20 Minutes of Playing, 40 Minutes of Panic

There's really no bad way to win in the NFL, but the most agonizing is probably the way we watched the Steelers win yesterday, or how they did in the AFC Championship Game last year - by mounting a huge lead, only to watch it slowly erode as the seconds tick off the clock in the second half.

Of course, that suggests that the Steelers simply went conservative and were content to try to run out the clock. Quite the contrary, the team was still trying to run up points, but being grossly ineffective at it. After looking sharp in the early going, Ben Roethlisberger lost all touch on his deep passes. He missed Emmanuel Sanders twice on would-be touchdowns. He had Mike Wallace targeted on another deep pass along to right side, but threw the ball too far to the sideline, forcing Wallace to have to attempt an awkward over the opposite shoulder grab.

Opportunities are bound to be squandered on both sides - for example, Ziggy Hood should have had a pick-six in the second half - but this seemed like another case this season where the Steelers were fortunate to be playing against a lower level of competition. I would like to say it's just complacency, but we've obviously seen flat performances against more impressive teams like the Texans and Ravens. So to see the Steelers come out blazing for a quarter, then proceed to do very little except post abortive drives and watch Shaun Suisham shank field goals just seems like an inability to make proper adjustments as the game goes on.

Obviously, we can be thrilled with Rashard Mendenhall's output, which was more than double his previous season-high rushing total of 66 yards in Week 2 against Seattle. Unfortunately, a dominant rushing attack is only going to go so far when Bruce Arians would rather the team be throwing bombs all over the field. When Ben is on target, that's great. But as they saw big throws being repeatedly missed, perhaps they were better off simplifying things a tad. Oh, and there are few positive things for the Steelers that disturb me like seeing one of Arians bubble screens to Hines go for more than 10 yards. I never see the point of those plays, of which there are at least one per game. Do the coaches want to ensure that Hines gets a catch? That would make sense if his streak were still going on. Otherwise, that play might be better suited for a faster, younger receiver.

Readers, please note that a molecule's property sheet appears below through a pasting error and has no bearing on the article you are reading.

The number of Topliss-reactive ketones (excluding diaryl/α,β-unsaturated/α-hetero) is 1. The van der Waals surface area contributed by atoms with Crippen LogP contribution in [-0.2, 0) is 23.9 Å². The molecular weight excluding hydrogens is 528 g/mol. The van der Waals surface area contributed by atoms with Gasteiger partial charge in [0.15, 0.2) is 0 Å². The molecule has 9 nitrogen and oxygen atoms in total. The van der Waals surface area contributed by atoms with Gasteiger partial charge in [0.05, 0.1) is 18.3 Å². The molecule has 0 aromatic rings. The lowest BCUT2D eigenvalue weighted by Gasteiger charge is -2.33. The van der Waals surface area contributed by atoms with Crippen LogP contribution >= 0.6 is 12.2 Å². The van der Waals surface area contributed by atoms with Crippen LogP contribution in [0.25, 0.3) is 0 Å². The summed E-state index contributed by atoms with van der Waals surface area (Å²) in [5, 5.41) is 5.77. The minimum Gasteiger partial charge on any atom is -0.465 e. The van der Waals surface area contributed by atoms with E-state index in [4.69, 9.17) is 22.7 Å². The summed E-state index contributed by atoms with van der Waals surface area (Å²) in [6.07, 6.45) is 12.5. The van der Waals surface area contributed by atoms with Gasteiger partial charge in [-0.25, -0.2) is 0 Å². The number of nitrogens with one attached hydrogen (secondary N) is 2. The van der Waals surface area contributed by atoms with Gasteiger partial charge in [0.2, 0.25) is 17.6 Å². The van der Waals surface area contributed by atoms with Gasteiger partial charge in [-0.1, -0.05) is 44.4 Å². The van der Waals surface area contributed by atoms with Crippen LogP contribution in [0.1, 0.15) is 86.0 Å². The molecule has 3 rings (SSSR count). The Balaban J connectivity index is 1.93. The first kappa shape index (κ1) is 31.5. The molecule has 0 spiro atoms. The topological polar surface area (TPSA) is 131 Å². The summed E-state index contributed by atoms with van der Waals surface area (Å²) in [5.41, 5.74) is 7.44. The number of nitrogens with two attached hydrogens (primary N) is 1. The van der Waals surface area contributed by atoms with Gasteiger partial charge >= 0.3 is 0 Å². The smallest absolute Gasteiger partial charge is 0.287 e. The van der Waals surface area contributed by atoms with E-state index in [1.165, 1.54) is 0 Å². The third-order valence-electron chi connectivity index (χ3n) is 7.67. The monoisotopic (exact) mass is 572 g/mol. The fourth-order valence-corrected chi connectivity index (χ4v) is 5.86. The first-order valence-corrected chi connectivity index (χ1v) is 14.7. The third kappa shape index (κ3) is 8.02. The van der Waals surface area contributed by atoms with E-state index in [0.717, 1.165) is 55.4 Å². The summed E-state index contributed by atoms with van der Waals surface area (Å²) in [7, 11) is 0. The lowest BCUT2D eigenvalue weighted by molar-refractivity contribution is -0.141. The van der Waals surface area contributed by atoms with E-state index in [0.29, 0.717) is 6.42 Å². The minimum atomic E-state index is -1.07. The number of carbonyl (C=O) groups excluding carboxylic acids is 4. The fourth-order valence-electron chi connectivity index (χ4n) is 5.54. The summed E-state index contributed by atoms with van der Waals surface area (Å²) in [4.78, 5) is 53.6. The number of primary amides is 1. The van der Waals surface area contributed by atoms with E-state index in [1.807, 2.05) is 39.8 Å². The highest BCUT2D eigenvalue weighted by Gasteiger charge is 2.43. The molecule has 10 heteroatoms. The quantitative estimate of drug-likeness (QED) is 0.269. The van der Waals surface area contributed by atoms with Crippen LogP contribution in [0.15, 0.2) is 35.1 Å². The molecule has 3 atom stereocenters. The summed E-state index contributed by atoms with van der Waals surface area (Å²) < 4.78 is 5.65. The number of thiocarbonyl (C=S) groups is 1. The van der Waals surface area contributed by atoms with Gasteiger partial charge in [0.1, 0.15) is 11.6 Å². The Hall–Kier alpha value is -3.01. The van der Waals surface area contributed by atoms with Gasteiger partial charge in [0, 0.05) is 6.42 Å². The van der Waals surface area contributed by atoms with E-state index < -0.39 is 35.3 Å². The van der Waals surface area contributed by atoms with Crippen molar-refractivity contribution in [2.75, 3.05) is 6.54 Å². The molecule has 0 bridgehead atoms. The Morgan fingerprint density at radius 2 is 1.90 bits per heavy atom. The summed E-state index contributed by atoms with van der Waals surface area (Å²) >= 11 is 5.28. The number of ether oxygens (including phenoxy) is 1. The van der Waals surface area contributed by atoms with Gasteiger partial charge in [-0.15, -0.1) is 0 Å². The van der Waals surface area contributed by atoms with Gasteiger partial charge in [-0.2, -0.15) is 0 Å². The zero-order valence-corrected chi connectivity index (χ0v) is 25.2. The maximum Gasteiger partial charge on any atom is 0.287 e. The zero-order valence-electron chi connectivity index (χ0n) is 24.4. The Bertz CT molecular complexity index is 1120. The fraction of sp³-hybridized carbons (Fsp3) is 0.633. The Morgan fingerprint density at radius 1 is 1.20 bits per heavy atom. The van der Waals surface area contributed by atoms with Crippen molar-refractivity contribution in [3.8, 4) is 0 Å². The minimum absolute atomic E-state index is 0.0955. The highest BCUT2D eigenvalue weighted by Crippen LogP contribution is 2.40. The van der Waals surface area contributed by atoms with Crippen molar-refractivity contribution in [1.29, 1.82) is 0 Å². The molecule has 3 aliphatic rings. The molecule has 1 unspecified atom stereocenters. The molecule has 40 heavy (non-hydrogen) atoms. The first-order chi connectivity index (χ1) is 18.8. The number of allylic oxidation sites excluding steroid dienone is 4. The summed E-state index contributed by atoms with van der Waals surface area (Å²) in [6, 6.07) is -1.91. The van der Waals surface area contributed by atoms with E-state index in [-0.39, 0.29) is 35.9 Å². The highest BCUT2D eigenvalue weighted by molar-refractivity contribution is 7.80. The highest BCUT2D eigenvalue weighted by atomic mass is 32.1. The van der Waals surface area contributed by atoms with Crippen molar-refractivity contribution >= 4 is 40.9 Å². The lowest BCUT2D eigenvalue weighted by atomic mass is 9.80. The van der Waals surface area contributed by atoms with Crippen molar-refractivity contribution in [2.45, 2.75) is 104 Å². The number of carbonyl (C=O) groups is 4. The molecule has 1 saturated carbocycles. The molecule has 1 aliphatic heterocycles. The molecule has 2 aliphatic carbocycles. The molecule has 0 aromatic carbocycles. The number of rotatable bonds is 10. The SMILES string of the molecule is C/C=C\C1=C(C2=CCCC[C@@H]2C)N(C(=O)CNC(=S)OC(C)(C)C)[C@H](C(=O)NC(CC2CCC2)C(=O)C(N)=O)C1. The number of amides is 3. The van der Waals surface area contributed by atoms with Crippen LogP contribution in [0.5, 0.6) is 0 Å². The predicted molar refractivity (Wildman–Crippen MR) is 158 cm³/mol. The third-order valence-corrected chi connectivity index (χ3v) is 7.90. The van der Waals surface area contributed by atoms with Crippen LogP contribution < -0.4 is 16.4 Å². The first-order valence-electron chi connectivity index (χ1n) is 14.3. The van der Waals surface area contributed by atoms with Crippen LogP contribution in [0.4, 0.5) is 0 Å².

Going into this game, the easiest trend to spot was that the Steelers were simply a dominant home team so far this season. Not sure you can still say that after the way they sputtered through the final 30 minutes of that game. But it does illustrate a more discomfiting habit of this team: that they're a first half team. That's an easy generalization to make after yesterday's game, but the more I've thought about it, the more it's held. If the offense has clicked at all this season, it's usually right out of the gate. That happened yesterday and it happened in the close with in Indianapolis. I would love to see a breakout of Mike Wallace's stats by half. Save for last week's win against the Titans, it seems like all of his big plays happen early in games. Not sure if that just means the opposition begins double teaming him and works especially hard to take him out of the game, but then you would think that would open other facets of the offense. And it isn't, for whatever reason. Uneven performances don't necessarily preclude winning. Most recall that the 2008 Steelers were largely a second-half team on offense and they won the Super Bowl. Of course, they also had a far superior defense to this season's squad. So accepting that the team is only going to put up so many points early in games then put fans through massive anxiety as they hope to squeak out wins isn't the greatest formula for winning games, unless you happen to be playing subpar or rookie quarterbacks.

Troy Polamalu's concussion, given that stupid misnomer of a "very mild concussion", is clearly a big concern, both for his availability in a road game the team needs to win next week, but more so for Troy's overall health. We all know Troy has suffered more than a few concussions in his career and I worry with each one that comes that his playing career may soon be curtailed and that his post-football livelihood may not be the greatest.

And while Ryan Clark couldn't have known that Troy was feeling woozy after that tackle, I have a feeling that headbutt is going to be shown in a few ominous clips about football and concussions in the offing.


Spatula said...

I think you hit on the biggest worry and that is can our coaches make appropriate adjustments during the half (or respond to the opponent's adjustments). I realize nobody makes major changes, but a few subtle ones seem to have a serious impact on the Steelers' second-half play.

Joey Porter’s Pit Bulls said...

You're right: Ryan Clark couldn't have known Troy was dazed-concussed after that tackle. But Clark, who is best friends with Troy, should've known Troy's history of concussions and that head-butting him is a bad idea under any circumstance.

The Steelers were lucky to escape with a win. If Rashean Mathis holds onto the pick-six he dropped, and if Trai Essex hadn't fallen on Big Ben's fumble ... the Steelers probably lose.

Too bad Josh Scobie isn't on our team. The wind didn't seem to bother him.

And what's up with Ben? He's off.